The real risks of a pandemic
The COVID-19 pandemic is a reflection on our society and shows us just how vulnerable we are, despite all the advanced mathematical models that are supposed to make policy- and decision-makers aware of the potential risks associated with a pandemic. ‘Yet,’ write scientists Pasquale Cirillo (TU Delft) and Nassim Nicholas Taleb (New York University) in their recently published paper in Nature Physics, ‘most of these models do not look at the tail risk of infectious diseases, and there is very little questioning of the reliability of the various parameters.’ According to the scientists, extreme value theory (EVT) offers a solution for modelling the actual risks of a pandemic.
Tail risk of contagious diseases: a conversation with coauthor Pasquale Cirillo
But what is extreme value theory? It is useful to know that this theory is primarily used to model the risks in an out-of-the-ordinary situation. And in particular a situation in which something breaks down or threatens to break down, not through a gradual deterioration but a sudden overload. Examples of this include a freak heatwave, a meltdown or high water along the coast after a period of heavy rainfall. It is a theory that both scientists actually use with great regularity. ‘Personally, I have used extreme value theory from time to time for modelling market, credit and operational risks, as well as for analysing the number of victims in armed conflicts or in times of terror,’ explains Pasquale Cirillo.
Smallpox plague in Montreal
Extreme value theory enables you to model extreme deviations from the median. The theory focuses mainly on tails, that is the part of a probability distribution relative to very large or very small values. The frequency of occurrence of extremes depends on the thickness of these tails. In their paper Tail risk of contagious diseases, Cirillo and Taleb explored several major pandemics in the history of humankind. Epidemic jaundice, a smallpox plague in Montreal, an outbreak of measles on the island of Fiji: countless datasets were turned inside out. ‘We studied the distribution of the fatal victims of major pandemics throughout history (over a period of around 2500 years) in order to build a statistical picture of their tail characteristics. We can use extreme value theory to show that the distribution of victims of infectious diseases is extremely fat-tailed.’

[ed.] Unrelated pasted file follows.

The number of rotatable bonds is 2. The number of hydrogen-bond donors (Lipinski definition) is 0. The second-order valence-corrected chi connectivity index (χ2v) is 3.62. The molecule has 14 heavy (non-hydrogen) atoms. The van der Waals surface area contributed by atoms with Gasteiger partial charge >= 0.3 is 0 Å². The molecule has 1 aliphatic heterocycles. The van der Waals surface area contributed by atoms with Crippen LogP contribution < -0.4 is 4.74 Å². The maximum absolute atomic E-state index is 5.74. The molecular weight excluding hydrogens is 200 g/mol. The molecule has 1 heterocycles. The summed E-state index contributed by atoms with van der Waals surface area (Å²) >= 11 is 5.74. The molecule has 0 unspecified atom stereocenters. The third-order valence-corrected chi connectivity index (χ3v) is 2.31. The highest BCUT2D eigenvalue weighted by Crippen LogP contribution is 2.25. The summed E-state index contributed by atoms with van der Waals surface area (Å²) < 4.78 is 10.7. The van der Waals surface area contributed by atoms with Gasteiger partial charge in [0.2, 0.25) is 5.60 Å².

Besides looking at extremes, Cirillo and Taleb also applied their own dual distribution method. Cirillo explains: ‘If we examine the data, the variability is so great that you might be led to think that the risk of a pandemic is potentially infinite and that a single pandemic could destroy the entire human population of the planet. Although there are many risks associated with infectious diseases and they should certainly not be underestimated as some politicians tend to do, we show that the risks are not infinite. The dual distribution method acts as a correction mechanism; it makes sure we are not tricked by the data.’
In the past months the whole world has been in the grip of the coronavirus outbreak, as has Cirillo. Yet estimating disease risks is not the natural domain of this TU Delft researcher. ‘Although epidemiology – preventing the occurrence and spread of diseases within and between populations – is not my field of research, I have been working together with doctors and medical specialists for years as a statistical advisor and I find the data they gather very interesting. Moreover, risk theory – which is my field – can be applied to countless things, including pandemics. If you are interested in policy decisions, then you cannot ignore risks and you have to be able to rely on models. If there is one thing that COVID-19 has taught us, it is that mankind is not all-powerful.’